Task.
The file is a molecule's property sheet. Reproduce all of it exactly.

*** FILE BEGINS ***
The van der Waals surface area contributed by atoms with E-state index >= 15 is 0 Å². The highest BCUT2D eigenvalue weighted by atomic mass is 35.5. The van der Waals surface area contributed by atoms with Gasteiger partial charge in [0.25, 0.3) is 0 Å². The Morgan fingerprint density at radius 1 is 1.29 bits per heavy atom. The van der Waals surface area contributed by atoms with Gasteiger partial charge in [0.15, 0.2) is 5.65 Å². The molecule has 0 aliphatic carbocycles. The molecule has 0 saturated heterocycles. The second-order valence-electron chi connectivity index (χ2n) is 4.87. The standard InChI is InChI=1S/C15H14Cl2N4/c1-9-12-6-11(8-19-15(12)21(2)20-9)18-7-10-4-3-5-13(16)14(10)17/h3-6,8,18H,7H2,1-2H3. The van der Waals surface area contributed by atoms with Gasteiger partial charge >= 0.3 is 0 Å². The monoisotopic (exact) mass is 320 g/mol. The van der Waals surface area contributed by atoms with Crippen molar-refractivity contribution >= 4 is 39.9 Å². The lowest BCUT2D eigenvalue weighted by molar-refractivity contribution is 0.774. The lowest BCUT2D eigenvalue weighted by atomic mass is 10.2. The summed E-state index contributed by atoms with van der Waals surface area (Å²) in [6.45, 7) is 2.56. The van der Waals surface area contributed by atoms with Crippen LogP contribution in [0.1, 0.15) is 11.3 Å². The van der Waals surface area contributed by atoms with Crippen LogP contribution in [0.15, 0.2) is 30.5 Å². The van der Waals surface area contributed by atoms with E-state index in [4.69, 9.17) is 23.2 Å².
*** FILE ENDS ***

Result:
The van der Waals surface area contributed by atoms with E-state index >= 15 is 0 Å². The highest BCUT2D eigenvalue weighted by atomic mass is 35.5. The van der Waals surface area contributed by atoms with Gasteiger partial charge in [0.25, 0.3) is 0 Å². The Morgan fingerprint density at radius 1 is 1.29 bits per heavy atom. The van der Waals surface area contributed by atoms with Gasteiger partial charge in [0.15, 0.2) is 5.65 Å². The molecule has 0 aliphatic carbocycles. The molecule has 0 saturated heterocycles. The second-order valence-electron chi connectivity index (χ2n) is 4.87. The standard InChI is InChI=1S/C15H14Cl2N4/c1-9-12-6-11(8-19-15(12)21(2)20-9)18-7-10-4-3-5-13(16)14(10)17/h3-6,8,18H,7H2,1-2H3. The van der Waals surface area contributed by atoms with Gasteiger partial charge >= 0.3 is 0 Å². The monoisotopic (exact) mass is 320 g/mol. The van der Waals surface area contributed by atoms with Crippen molar-refractivity contribution >= 4 is 39.9 Å². The lowest BCUT2D eigenvalue weighted by molar-refractivity contribution is 0.774. The lowest BCUT2D eigenvalue weighted by atomic mass is 10.2. The summed E-state index contributed by atoms with van der Waals surface area (Å²) in [6.45, 7) is 2.56. The van der Waals surface area contributed by atoms with Crippen LogP contribution in [0.1, 0.15) is 11.3 Å². The van der Waals surface area contributed by atoms with Crippen LogP contribution in [0.15, 0.2) is 30.5 Å². The van der Waals surface area contributed by atoms with E-state index in [4.69, 9.17) is 23.2 Å².